I do love me some Tori Amos. Her voice is such an instant trip to a time and place. I fell in love with her voice and her intimate performance style right back in the days of Little Earthquakes and Above The Pink. I recall going to see her perform live in that era and it being possibly the first time I’d bought tickets to see a performer who wasn’t in a guitar band. Tori’s music soundtracked whole relationships, houses and places of my early 20’s. At no point between Crucify and Professional Widow (or even the Remix) did I envision her covering The Stranglers. And yet. Here we are.
2001. I’m living a different life entirely to the one in which Tori Amos played in my vicinity most days. I checked out some time around The Choirgirl Hotel. I’d left her down on the coast and moved inland to the City. Talk of a clever concept album piqued my interest again. The idea of taking songs with specifically male perspectives and switching the roles around so a female singer could highlight the reversal sounded interesting. When I looked at the songs she’d be covering I could see the obvious huge contrasts in some. Covering Eminem’s ’97 Bonnie And Clyde was a clear marker for the ambition of the project. She was also going to cover Slayer’s Raining Blood, Boomtown Rats I Don’t Like Mondays and The Beatles Happiness Is A Warm Gun. This was fascinating.
The album is a brilliant exploration of very diverse songs on very diverse themes. Ultimately though, they’re almost all a skewering of macho dick obsession and a subversion of not just the lyrics but the intent and the sound associated with the song.
Raining Blood is not done as a metal tune. She does not rap 97 Bonnie And Clyde. Rather than that, using her voice and piano while creating different characters to reframe the songs Tori becomes a folk singer telling stories around a campfire like they are Grimm fairy tales. Funny that Neil Gaiman should be associated with the project then. He wrote some passages of text that accompany the record inside it’s sleeve and flesh out the theater aspects. The full text was later published in a bind up of Gaiman’s short stories entitled Fragile Things. Gaiman had collaborated a decade earlier with Alice Cooper on the comic/album hybrid The Last Temptation. Cooper’s Only Women Bleed featured here as a B-Side to Tori’s treatment of The Stranglers hit Strange Little Girl when it was released as a single. Bowie’s After All made up the 3 track 12″ and CD single.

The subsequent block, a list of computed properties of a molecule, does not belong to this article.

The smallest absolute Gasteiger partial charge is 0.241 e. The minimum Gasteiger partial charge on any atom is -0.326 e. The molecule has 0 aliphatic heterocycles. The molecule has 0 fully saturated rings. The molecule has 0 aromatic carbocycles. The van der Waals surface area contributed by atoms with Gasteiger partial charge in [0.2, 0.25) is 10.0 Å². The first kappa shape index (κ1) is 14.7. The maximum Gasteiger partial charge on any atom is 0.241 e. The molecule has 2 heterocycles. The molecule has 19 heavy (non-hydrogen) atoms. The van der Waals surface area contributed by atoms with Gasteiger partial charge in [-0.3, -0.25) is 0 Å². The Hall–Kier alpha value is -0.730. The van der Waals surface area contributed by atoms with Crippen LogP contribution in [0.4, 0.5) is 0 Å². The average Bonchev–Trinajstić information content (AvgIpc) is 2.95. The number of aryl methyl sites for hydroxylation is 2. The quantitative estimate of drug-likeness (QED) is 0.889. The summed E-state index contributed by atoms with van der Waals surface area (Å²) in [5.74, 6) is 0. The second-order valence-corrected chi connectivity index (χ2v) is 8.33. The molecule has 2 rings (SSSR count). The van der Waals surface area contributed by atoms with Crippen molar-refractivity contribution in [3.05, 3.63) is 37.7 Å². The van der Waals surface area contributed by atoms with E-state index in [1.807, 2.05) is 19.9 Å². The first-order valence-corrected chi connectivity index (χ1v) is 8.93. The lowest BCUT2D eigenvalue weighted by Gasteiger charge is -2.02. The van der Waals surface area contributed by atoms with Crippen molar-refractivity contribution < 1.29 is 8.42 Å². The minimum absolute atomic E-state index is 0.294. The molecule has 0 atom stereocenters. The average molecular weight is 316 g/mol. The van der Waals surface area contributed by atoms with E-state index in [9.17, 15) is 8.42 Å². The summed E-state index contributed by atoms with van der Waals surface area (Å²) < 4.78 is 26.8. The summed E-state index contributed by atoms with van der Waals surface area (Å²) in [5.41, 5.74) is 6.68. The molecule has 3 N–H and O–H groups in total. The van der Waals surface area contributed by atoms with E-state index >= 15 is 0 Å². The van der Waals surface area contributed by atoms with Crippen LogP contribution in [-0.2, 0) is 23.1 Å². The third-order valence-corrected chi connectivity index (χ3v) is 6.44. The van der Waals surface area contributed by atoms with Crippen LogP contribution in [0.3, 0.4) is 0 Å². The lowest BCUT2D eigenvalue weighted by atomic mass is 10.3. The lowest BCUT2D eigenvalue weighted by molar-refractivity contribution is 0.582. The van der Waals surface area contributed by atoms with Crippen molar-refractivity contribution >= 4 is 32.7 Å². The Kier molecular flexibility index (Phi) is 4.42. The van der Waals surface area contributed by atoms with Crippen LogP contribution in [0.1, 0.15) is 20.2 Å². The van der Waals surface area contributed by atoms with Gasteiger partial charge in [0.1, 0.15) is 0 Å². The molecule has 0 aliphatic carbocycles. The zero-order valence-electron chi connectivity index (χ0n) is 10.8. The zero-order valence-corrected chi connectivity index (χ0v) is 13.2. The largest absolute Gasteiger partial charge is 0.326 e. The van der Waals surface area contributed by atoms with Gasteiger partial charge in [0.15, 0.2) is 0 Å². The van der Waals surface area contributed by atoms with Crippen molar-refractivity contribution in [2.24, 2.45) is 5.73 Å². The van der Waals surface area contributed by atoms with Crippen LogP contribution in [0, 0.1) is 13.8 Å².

Also on the album were versions of songs by The Velvet Underground, Tom Waits, 10cc, Neil Young and Depeche Mode to name just a few more. The album could be bought with 4 sleeve variants. Tori dressed up as some of the Characters performing the songs for different takes on how the world should see these Strange Little Girls. Like Panini World Cup stickers or baseball trading cards there must have been fans out there who bought 4 copies of the same album (Gotta catch ‘em all!)
Thematically Strange Little Girl had some similarities to Duchess. A girl who doesn’t fit in where she’s from, so she looks to the horizon for another life. In the lyrics this time she runs away to the Country Fair. There is (unsurprisingly) no happy ending in the lyric. She wanders (or does she?) she’s questioned repeatedly about her motives. The song and the world are cold to our Strange Little Girl in both versions. Something happened on that trip to the fair that is never mentioned. We only know this because we are told she survived. Despite the cold world and her race home.
Both acts make a beautiful and delicate take on the same song. From the original band it has overtones of the sinister ‘big bad world’ waiting out there to take your innocence. From Tori’s version it seems more wistful, perhaps more empowering. That can be no bad thing. Neither version of the song makes for an obvious choice for a hit single. If you’re a punk rock band with Goth overtones or a 90’s alternative pop star. It’s still a curve ball. I’ve got a lot of time and a lot of love for them both. This song seems to possess some rare magic.